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G-7 presses China on yuan flexibility, wants hedge funds watched
By Matt Moore
via Yahoo News
Saturday, February 10, 2007
ESSEN, Germany -- China came under renewed pressure Saturday from the Group of Seven to make its yuan more flexible, while Japan emerged from the meeting without a public scolding, despite criticism beforehand that its weakened yen was hurting other economies.
The finance ministers and central bankers from the world's wealthiest nations also called for more vigilance on the rising power of hedge funds, but favored a conciliatory approach toward the industry. They also said major developed economies were showing solid growth, and that added that energy efficiency and diversification -- particularly renewable forms -- remained a priority.
China's tight control of its currency and huge trade surpluses have raised concerns in the West. The G-7 lauded China's commitment to "rebalance growth," but called on the country to let the yuan have greater flexibility in responding to market movements.
"Over the last two days, we discussed ways to keep the global economy growing in a balanced way, including stimulating domestic demand in Japan and Europe and pressing for greater exchange-rate flexibility in China," U.S. Treasury Secretary Henry Paulson said.
When the G-7 formed, comprising Britain, Canada, France, Germany, Italy, Japan, and the United States, China was an insular, closed communist state. In the three decades since, China's growth has exploded as it embraces elements of capitalism.
China has amassed more than $1 trillion in foreign currency reserves as it buys dollars to control the value of the yuan -- a practice G-7 finance ministers have criticized in the past.
Ahead of the meeting, Japan had faced complaints from the euro zone that its weakening yen was giving the country an unfair competitive edge, making Japanese goods cheaper than those in the EU.
But Japan was left out the G-7's declaration on foreign currency issues, while China was mentioned by name.
"In emerging economies with large and growing current account surpluses, especially China, it is desirable that their effective exchange rates move so that necessary adjustments will occur," the ministers said.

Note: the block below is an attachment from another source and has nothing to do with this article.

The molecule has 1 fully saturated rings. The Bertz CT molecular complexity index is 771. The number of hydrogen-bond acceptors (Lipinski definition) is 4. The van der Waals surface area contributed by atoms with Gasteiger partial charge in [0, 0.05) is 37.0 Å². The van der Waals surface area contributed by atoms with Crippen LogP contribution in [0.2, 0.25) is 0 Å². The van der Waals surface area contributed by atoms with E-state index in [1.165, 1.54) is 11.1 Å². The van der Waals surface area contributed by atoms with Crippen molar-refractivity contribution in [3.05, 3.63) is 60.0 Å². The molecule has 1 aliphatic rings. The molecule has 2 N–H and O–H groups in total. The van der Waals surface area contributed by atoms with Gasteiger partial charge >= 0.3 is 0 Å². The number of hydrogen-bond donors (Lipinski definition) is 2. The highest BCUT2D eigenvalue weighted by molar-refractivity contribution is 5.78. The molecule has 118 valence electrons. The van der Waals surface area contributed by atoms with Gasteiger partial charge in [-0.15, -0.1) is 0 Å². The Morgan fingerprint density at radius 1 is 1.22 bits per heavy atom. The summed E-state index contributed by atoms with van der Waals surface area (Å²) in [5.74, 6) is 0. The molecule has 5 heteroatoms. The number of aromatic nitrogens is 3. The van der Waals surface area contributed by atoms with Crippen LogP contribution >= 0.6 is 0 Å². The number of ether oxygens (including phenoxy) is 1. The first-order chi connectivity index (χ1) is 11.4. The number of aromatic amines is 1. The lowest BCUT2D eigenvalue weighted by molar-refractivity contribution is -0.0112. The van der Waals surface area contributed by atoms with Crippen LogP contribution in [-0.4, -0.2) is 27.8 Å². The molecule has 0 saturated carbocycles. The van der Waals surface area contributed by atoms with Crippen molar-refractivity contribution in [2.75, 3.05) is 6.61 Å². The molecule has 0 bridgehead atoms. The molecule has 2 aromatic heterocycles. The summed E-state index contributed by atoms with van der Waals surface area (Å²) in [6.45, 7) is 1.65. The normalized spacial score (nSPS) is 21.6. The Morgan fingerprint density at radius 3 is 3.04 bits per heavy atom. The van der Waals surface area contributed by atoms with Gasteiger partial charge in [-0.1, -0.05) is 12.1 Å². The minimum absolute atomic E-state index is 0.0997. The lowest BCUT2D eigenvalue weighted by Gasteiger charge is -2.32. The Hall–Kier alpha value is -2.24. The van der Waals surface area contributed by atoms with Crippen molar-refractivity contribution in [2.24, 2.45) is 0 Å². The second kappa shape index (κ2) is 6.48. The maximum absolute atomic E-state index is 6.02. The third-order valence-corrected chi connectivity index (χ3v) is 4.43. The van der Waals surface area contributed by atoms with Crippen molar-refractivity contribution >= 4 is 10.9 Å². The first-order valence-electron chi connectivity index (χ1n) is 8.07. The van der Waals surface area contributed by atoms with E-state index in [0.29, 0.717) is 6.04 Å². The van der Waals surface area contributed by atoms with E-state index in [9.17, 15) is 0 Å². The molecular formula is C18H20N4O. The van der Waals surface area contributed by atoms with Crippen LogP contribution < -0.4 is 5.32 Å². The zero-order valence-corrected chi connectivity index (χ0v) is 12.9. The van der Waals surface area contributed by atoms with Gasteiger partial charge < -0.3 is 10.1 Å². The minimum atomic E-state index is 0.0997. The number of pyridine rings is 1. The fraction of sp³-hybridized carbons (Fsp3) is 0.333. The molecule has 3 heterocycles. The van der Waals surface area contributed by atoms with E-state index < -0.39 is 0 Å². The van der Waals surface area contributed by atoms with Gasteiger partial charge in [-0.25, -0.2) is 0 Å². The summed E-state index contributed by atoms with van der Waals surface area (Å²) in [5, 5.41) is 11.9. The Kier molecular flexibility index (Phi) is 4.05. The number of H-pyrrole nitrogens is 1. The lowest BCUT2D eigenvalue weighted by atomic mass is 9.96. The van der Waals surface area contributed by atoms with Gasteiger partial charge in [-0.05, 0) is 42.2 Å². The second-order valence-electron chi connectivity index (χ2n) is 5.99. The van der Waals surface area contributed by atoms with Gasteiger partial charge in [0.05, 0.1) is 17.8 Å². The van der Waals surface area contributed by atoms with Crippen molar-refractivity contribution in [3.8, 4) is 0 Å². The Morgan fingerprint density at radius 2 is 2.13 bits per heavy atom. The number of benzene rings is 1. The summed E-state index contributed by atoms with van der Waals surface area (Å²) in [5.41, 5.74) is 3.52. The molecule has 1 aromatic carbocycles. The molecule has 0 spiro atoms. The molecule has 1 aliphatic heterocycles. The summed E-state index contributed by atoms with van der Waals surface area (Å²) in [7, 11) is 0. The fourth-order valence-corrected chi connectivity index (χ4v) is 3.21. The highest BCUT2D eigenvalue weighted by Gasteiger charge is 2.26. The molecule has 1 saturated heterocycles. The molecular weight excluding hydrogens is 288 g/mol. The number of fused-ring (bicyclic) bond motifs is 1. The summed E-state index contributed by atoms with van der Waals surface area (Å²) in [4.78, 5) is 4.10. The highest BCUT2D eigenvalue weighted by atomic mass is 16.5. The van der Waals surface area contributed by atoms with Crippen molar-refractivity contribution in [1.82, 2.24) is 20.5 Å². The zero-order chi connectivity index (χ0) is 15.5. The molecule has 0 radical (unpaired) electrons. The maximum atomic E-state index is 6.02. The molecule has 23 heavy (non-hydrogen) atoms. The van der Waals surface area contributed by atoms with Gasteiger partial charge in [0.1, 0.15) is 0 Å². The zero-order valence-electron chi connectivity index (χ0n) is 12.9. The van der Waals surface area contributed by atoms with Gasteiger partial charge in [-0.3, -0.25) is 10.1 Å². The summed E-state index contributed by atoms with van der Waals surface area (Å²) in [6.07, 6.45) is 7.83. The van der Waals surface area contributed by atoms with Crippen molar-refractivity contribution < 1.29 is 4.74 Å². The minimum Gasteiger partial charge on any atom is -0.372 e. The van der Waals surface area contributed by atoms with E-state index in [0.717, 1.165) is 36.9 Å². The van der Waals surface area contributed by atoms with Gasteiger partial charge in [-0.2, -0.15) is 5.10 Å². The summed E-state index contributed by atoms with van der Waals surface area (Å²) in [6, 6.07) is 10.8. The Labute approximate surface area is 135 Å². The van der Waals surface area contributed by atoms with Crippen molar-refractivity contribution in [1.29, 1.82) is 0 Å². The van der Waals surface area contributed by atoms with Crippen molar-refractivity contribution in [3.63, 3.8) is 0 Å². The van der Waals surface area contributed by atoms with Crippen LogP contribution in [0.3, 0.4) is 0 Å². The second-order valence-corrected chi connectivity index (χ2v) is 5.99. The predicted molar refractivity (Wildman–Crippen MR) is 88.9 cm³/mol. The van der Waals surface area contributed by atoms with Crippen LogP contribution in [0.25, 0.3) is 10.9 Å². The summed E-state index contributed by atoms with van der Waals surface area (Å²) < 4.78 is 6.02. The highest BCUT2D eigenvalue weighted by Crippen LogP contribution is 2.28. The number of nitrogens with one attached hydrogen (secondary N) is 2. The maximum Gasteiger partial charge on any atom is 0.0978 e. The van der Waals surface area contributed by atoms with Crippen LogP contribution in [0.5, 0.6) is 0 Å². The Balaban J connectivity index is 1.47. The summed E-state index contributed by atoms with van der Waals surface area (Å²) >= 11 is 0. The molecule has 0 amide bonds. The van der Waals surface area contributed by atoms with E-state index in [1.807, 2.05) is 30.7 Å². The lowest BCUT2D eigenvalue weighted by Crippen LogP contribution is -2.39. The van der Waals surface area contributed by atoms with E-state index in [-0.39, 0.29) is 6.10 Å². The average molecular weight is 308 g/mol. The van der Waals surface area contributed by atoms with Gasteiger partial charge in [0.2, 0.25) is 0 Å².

Japan was defended by its G-7 partners, including euro-zone politicians.
German Finance Minister Peer Steinbrueck said Japan made it clear during the talks "that the Japanese economy is on a recovery path and that exchange rates should reflect this."
Luxembourg Prime Minister Jean-Claude Juncker, who leads the informal group of finance ministers from the 13 countries that use the euro, said Japan's economic recovery was solid and that his "Japanese colleagues did express the feeling that the exchange rate should express the economic fundamentals."
"Japan is moving out of long and difficult deflationary circumstances," International Monetary Fund Managing Director Rodrigo de Rato said Saturday. "The best thing Japan can do for the global economy is to keep growing."
Germany has made dealing with hedge funds a priority its EU and G-8 presidencies this year given their rising influence over companies. Finance Minister Peer Steinbrueck has said the country wants G-7 nations and EU countries to try to pre-empt any risks that speculative hedge funds may pose to the global financial system.
The high-risk, largely unregulated and secretive investment pools have traditionally been the investment domain of the wealthy but have become popular with pension funds, life insurance companies and small investors looking for high returns.
The G-7 ministers said the group would talk with fund operators and the private sector and ask the Financial Stability Forum, a gathering of financial ministers, regulators, institutions and others, to reassess the impact of the funds on global markets.
Looking at energy concerns, the G-7 members said that global inflationary pressures have lessened, in part because of lower energy prices, but said they would continue to keep an eye on consumer prices.
They also said that finding, and using, more energy efficient methods, along with diversifying sources, had become an increasing concern.
The G-7 members were hopeful the Doha round of free trade talks would resume.
"We remain committed to resisting protectionist sentiment and fully support the relaunch of the Doha trade negotiations," they said in the statement.
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